Athletes Feel Imperiled
Obviously, the Olympic Games, summer or winter, is the perfect venue for local or international trouble. The Games are covered in every detail by the media, and all or most of the nations are gathered through their representative athletes. For every ten thousand or so individuals who rejoice in the international camaraderie, there’s always one who sees it as a great place to kill someone or blow something up on camera. For those of us who were alive then, the memories of Munich’s 1972 Games is still fresh. It was intended to lift German spirits, and was even called Die Heiteren Spiele, The Happy Games. The murders of the Israeli athletes in that year almost killed the spirit, and sickened the memory forever. With the trouble Brazil is experiencing these days, Rio’s violent crime is on the rise, and Olympic crime has already shown itself as a true problem for the upcoming Games.
The most noticeable is local street crime. Two Australian athletes have been robbed, with a gun waved in the face. Others have been mugged while training. The golf teams that are coming from all over the world, men’s and women’s, are likely coming into the most dangerous overall Olympics in distant memory. Not long ago, we were exhorting our golfers to stay in the Olympic spirit and go to Rio. Only a few days ago, Jack Nicklaus led the sentiment, taking drop-outs to task for abandoning an important national display for a game absent since the early 20th century. Play for my country? Sure – glad to, but walking down a dark alley in Rio after midnight for my country? I don’t think so. No one, including the country, would come out well.
As the crime rises in Rio, the political situation becomes more unsettled every day as impeachment proceedings continue against the President. The Zika virus is still an important consideration, and it all combines to make something about this version of the Olympic Games look “off,” very “off.” Matters weren’t helped when a chained wild jaguar standing next to the Olympic Torch at the ceremony was shot to death after slipping from his handlers, despite being tranquilized.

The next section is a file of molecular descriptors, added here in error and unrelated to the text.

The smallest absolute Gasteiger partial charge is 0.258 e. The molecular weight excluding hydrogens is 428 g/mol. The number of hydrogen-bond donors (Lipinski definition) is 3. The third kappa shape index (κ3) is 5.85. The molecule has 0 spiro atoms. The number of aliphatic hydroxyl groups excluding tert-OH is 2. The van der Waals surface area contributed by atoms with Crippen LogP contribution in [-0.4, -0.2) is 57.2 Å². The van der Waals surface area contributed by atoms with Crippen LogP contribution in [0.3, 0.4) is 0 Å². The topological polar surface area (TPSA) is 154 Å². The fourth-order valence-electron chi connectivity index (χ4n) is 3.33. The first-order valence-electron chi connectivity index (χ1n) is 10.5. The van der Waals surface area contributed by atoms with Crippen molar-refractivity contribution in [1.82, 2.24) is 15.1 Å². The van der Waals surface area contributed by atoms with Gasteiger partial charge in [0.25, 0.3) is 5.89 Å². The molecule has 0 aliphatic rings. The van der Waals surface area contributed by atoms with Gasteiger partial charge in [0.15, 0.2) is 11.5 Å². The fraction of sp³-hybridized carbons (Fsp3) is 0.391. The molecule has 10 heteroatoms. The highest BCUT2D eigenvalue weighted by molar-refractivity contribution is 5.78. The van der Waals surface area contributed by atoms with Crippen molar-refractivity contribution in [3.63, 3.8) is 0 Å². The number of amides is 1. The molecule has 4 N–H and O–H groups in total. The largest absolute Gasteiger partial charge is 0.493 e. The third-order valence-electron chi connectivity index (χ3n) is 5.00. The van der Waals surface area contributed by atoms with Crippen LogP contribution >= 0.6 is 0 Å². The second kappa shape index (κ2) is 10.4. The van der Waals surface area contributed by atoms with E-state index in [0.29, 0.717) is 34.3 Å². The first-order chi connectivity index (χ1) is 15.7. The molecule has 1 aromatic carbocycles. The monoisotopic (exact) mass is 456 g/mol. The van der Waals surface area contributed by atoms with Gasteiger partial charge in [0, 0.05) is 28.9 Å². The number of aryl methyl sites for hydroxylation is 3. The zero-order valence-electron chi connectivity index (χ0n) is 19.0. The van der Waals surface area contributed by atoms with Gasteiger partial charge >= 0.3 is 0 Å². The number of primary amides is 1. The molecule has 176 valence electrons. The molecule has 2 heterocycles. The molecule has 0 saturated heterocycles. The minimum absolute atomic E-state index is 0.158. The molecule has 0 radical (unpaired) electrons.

Rio’s intent was to neutralize a lot of trouble on the street by erecting “social housing,” but the uptick of crime in the Olympic Village area is evident, and door guards express great pessimism about the August 5th start of the events. One restaurant owner has been hooked up with an ankle bracelet for expressing his anticipation of the “Muslim Holy War” in the region. Then, of course, there is the matter of security. A force of nearly 100,000 security personnel is geared up for the Games, but they are not in place yet, with athletes already attending to participate in test events and training regimens. That would, presumably, include test rounds on the finally finished course. I once thought that the alligators in the standing water would be the primary danger for golfers, but things have changed. Open spaces with dense vegetation?
How far does security need to be taken, too far to make the event worthwhile? Does the spirit of the Games need to be played under the muzzles of machine guns? Will bodyguards be assigned to each player and caddie? Can a member of a women’s team leave the housing without ten escorts? Who will be armed, and who will not? What was Brazil’s condition at the time in which they were declared the next host of the Games. Was the crime rate in that section of Rio taken into account? That is a question for many cities around the world, but is it being asked?
The only kind of Olympiad to have is a good one, and if it turns out to be otherwise, let’s not do it. If the athletes are already there, get your security forces to work now, not August 5.